Atheism and feminism shouldn’t be mortal enemies, but BFFs.

 

Thanks to HJ for the post.


What Do You Think Rationally About?


On Tuesday, during my weekly interfaith supper, I was discussing the book Something Other Than God by Jennifer Fulwiler. About two weeks ago I was lent that book during the interfaith tea time that we host. He was a Catholic and I was discussing why I’m an atheist with him. I’m not really sure why, but he decided to loan me the book (we had just met and he lives on the other side of the country). In the end we did a book exchange: I gave him Faitheist to read. But I’ll get more into this in another post when I talk about why I didn’t like Jennifer’s reasons for becoming a Catholic.

Anyway, we were discussing the book in the interfaith supper and I mentioned how I found her reasoning to be problematic. As a result of my disagreement with how the author came to her conclusion, a pastor friend of mine asked me if I always think about things so rationally. To me, that is a silly question. Of course I think about things rationally. How else could I know anything? But that’s not how the mostly Christian group saw things. To them, Jennifer Fulwiler’s conversion story makes perfect sense. To them, the question wasn’t why she used that rational to come to Catholicism, it was why do I think her rational matters?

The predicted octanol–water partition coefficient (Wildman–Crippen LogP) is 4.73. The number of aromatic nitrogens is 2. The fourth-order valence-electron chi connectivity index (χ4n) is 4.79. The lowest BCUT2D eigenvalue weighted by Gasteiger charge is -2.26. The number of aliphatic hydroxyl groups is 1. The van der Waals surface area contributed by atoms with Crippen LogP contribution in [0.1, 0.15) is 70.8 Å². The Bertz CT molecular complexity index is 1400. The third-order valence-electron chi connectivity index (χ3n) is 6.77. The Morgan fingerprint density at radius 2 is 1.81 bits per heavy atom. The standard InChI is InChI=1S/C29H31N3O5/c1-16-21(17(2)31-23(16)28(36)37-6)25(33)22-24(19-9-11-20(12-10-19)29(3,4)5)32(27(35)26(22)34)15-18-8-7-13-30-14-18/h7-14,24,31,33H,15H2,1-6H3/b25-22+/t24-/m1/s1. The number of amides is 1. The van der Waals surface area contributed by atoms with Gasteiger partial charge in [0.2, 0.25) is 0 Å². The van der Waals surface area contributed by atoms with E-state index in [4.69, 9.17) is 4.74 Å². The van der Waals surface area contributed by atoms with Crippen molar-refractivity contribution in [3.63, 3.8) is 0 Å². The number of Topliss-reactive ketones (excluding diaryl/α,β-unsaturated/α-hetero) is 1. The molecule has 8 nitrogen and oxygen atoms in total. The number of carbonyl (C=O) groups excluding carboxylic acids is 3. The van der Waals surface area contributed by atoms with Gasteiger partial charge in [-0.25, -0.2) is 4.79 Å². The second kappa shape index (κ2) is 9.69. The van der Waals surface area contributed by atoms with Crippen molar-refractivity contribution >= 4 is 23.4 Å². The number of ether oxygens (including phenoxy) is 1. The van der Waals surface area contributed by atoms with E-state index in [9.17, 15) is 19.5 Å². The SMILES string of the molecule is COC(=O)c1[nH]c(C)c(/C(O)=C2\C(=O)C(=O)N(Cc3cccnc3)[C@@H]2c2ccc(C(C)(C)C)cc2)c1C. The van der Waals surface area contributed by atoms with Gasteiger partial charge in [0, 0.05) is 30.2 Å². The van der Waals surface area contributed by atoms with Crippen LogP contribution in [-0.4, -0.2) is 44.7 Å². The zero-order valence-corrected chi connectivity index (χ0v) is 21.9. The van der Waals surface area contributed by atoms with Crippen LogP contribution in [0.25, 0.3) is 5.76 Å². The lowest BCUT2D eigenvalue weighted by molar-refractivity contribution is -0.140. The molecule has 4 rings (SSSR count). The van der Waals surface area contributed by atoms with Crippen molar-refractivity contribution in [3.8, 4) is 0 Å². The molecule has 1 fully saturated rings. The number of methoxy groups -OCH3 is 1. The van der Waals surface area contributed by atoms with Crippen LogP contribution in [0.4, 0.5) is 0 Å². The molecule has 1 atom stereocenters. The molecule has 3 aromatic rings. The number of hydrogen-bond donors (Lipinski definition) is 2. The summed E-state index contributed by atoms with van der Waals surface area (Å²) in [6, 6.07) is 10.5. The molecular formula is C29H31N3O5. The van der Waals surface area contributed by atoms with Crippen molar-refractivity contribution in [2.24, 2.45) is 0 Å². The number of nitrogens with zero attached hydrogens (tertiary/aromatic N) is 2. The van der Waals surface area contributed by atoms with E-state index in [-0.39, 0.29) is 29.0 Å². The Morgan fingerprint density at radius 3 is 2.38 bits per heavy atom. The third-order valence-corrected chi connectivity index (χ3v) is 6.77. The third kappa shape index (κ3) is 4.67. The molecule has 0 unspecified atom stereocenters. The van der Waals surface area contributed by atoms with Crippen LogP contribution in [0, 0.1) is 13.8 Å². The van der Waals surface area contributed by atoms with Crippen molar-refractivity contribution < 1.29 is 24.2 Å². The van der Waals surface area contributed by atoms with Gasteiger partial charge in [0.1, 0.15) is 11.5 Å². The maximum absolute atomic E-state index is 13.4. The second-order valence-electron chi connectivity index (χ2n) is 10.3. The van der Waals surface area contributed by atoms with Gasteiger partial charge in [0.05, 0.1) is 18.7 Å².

I think this is one of the biggest reasons why atheists and theists so often talk past one another. We see rationality differently. I know that theists don’t expect the same level of rationality that I do, and I know that they don’t understand why, or even how I can, expect so much rationality. But I can’t understand how theists can be happy with not having that level of rationality used. How can someone be happy to just take something on faith?

I think it’s important to realise the different value given to rationality when discussing faith, belief, and conversion with someone who disagrees with you on those subjects. Especially where conversion is concerned.


Atheism 101: Atheism vs. Agnosticism


While all of the non-theisms get confused by believers, none are as regularly confused as agnosticism is. Many people believe that agnosticism is just a lighter form of atheism, and others believe that all atheists should actually call themselves agnostics. These misconceptions hurt atheists.